Cyberpunk 2077 Devs Didn’t Know About The Delay Until The Day Of, Here’s Why


Yesterday, Cyberpunk 2077 was delayed until December (despite already going gold) to ensure that current-gen versions of the game come closer to the high standard that the team has for the PS5 and Xbox Series X iterations. Shortly after the news, an official tweet surfaced from the day before, supposedly confirming no more delays. This mixed messaging set the internet in a frenzy. How could something so important be confirmed one day, and then incorrect the next? The answer is: When that initial response went live a day before, it was true at the time. The wider team at CD Projekt Red didn’t find out about the delay until the day it was announced. 

When the news broke, I spoke with several CD Projekt Red developers who confirmed they didn’t know about the delay until they received an internal email shortly before the announcement went live on Twitter. When that knowledge became public, the online backlash was almost instantaneous, sparking criticism of the studio’s internal communication practices and how messages are conveyed to the community. Since then, I’ve spoken to several more CD Projekt Red developers on both the Polish and U.S. sides; according to them, the news was shocking, but not for the reasons people are assuming. 

According to three developers, the decision to delay was a swift one after looking at the quality differences between the current-gen and next-gen versions. CD Projekt Red has said that it wants the launch of Cyberpunk 2077 to be perfect, so any perceived flaws are addressed quickly. According to the team, the decision to delay was not even discussed until Monday (October 26), with a decision being reached on Tuesday (October 27). According to Polish labor laws, leadership was not legally allowed to tell the whole team, due to its size of over 1,000 employees, without each individual signing a non-disclosure agreement. To do so would be considered, in terms of relation to stock equity and insider trading, as “leaked insider information.”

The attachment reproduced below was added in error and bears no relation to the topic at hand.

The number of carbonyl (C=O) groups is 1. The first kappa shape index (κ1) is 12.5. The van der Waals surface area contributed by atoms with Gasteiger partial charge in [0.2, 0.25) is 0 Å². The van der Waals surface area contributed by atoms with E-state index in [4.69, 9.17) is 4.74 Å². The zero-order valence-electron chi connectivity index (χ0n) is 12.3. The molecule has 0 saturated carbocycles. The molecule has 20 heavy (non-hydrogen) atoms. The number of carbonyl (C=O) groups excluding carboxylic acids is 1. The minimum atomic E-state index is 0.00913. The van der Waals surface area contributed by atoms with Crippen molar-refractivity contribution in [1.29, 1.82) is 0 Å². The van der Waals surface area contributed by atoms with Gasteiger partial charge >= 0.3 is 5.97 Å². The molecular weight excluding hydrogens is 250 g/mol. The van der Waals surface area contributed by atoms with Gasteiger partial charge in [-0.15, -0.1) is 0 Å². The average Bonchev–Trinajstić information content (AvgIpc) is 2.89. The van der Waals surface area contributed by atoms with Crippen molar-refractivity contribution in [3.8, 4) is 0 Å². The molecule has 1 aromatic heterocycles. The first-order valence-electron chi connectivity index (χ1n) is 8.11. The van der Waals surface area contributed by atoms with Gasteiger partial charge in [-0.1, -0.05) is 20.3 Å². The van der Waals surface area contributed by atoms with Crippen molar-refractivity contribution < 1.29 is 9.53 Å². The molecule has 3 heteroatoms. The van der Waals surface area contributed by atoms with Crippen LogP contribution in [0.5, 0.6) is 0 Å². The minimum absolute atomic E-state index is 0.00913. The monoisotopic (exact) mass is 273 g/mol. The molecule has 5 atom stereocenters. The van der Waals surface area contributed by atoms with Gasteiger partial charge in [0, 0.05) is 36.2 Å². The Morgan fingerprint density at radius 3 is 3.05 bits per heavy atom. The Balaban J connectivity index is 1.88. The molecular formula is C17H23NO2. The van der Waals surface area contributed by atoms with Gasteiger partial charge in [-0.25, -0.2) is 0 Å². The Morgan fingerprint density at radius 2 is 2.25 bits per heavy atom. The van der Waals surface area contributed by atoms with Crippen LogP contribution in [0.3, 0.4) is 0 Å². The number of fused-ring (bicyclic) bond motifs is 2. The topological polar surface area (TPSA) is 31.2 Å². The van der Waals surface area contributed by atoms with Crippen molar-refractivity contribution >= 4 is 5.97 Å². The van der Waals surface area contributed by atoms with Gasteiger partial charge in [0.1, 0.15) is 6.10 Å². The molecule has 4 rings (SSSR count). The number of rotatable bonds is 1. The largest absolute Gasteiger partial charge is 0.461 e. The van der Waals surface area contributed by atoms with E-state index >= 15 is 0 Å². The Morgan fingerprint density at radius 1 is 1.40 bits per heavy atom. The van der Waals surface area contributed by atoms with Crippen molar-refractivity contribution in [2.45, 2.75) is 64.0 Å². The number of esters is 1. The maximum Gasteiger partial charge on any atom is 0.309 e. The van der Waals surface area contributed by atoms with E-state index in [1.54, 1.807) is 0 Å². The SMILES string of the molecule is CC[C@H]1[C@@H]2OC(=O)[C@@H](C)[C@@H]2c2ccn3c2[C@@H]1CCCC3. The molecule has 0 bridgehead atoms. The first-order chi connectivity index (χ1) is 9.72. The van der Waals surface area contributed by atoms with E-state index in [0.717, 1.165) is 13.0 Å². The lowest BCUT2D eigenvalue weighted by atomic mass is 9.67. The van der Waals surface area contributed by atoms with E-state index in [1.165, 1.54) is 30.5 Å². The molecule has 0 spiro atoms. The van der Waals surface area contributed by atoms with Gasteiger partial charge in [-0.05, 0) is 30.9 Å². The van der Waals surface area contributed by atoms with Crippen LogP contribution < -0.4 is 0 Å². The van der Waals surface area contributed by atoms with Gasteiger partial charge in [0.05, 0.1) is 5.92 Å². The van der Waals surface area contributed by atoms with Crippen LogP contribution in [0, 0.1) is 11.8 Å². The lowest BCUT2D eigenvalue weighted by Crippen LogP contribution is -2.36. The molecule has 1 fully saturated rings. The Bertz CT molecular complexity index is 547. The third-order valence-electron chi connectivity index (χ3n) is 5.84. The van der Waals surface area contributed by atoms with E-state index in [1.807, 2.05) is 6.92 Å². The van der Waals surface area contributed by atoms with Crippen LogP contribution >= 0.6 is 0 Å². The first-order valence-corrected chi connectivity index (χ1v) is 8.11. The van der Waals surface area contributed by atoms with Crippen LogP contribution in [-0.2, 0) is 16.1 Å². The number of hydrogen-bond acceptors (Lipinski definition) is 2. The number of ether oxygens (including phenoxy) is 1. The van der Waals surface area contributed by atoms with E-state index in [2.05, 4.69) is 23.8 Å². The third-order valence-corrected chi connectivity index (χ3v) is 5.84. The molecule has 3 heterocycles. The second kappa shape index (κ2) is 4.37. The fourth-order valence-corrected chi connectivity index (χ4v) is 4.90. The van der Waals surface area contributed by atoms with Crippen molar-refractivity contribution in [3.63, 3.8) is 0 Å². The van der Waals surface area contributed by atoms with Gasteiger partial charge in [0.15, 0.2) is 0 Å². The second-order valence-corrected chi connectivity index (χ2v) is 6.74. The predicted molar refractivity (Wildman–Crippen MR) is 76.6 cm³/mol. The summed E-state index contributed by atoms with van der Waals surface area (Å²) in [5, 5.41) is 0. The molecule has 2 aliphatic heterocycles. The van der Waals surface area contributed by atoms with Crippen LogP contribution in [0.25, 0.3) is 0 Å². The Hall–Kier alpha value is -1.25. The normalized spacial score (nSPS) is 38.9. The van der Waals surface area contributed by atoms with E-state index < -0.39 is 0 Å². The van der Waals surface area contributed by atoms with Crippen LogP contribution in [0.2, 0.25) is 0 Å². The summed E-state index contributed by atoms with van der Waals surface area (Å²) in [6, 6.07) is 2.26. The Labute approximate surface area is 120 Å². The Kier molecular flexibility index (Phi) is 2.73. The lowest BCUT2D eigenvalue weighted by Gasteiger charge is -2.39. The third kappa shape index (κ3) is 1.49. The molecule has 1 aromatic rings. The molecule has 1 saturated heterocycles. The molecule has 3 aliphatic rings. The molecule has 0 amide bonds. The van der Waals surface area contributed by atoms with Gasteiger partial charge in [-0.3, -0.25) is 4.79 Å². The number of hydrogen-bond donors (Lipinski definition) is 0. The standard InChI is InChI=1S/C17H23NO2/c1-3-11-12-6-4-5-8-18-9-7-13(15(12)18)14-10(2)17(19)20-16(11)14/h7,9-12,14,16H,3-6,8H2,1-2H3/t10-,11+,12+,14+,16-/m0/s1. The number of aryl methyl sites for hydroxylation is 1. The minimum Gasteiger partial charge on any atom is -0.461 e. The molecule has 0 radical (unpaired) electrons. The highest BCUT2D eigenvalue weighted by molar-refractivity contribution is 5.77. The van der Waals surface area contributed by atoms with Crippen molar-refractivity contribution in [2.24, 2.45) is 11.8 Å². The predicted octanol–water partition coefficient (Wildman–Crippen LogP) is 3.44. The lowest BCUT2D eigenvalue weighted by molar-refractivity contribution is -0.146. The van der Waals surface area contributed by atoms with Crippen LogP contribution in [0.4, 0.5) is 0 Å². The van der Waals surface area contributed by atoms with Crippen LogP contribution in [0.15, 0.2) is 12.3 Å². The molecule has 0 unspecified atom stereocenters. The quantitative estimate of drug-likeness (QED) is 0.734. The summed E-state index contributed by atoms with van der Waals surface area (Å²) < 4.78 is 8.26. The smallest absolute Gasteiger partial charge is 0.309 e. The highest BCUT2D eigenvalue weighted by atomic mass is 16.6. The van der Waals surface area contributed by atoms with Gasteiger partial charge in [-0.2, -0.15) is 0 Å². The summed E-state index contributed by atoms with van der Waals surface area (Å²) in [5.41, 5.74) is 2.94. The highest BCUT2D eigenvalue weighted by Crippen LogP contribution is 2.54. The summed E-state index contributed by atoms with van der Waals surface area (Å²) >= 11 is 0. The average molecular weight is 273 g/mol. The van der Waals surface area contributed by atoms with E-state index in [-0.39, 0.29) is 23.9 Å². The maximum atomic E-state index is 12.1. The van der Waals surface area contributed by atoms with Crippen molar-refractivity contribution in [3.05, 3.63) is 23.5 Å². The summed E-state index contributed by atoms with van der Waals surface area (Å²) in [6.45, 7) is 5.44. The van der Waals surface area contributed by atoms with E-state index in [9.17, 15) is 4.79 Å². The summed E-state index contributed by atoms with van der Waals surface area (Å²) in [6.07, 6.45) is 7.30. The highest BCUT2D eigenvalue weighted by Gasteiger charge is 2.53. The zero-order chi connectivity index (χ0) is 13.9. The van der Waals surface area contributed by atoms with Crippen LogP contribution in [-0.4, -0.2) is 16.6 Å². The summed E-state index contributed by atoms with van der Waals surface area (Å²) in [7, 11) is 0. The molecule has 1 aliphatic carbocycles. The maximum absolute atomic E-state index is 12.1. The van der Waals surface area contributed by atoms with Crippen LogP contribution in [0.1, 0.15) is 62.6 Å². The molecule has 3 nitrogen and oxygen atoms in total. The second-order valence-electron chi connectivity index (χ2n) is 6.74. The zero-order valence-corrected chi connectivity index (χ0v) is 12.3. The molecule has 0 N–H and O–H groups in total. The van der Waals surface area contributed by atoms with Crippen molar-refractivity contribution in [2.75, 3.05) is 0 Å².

One developer (who wishes to remain anonymous) told me – and I later confirmed with the PR team – that “about 90 percent of the studio didn’t know about this,” and that there was laughter and tears from the team because they are excited for people to play their game that has been years in the making, and the delay came out of nowhere and pushes back that experience for all. The laughter and excitement for launch is palpable throughout the studio, but the team knew how the news of the delay would be received. There’s a deeper conversation here regarding what that means in terms of workload, which we are still actively working on. 

Speaking with a representative from CD Projekt Red, they confirmed to Game Informer that the Polish law is the reason behind the team at large not knowing about the delay until the day of, in addition to that being a decision just recently made. While this is a standard for many studios outside of the U.S., usually U.S.-based studios have more of a notice regarding events such as a delay. 

There was also an investor call immediately following the delay reveal in which the following statement, provided to us from the same CDPR rep, was presented: 

As CD PROJEKT is a publicly listed company on the Warsaw Stock Exchange (WSE) our communication has to be transparent to employees, gamers, and investors, as well as in line with the regulations of Polish Financial Authorities & European Parliament, and the Council & Commission Directives. Information of such business magnitude i.e. the delay of the release of the biggest project under development, is, until it is made publicly available, considered price-sensitive and confidential because it could easily influence the potential decisions of investors.

In a nutshell, early, the unplanned release of this information could have potentially led to market abuse and manipulation of CD PROJEKT’s stock price on the WSE. Therefore, due to the aforementioned regulations, the information on postponement of Cyberpunk 2077’s release date couldn’t have been shared with all of the Group’s employees before the current report was filed and made public.

“Going gold” is a term many equate with the game is finished, and that’s true with a small detail usually missed. Going gold is less so for gamers and more for investors so that they know when their investment is ready to ship. Between the announcement of gold and launch day, there are still development processes to follow, including quality issues that are usually reflected in a day zero and/or day one patches. While this game is gold and, as confirmed by the devs, smoothly running on next-gen platforms and PC, the Xbox One and PlayStation 4 versions still need a little polishing. 

The reaction to the delay and communication pipeline was heavily fueled by the talk of crunch, which has been a self-admitted issue from the studio for several years now. 2019 and 2020 have been a time of significant internal change within the company to improve work/life balance and to protect the health of the developers. Following a promise to alleviate crunch, CD Projekt Red did initiate a six-day workweek to launch with additional compensation, but this shift did reignite the important conversation as to what crunch is and how prevalent it is industry-wide and not just one standalone studio. 

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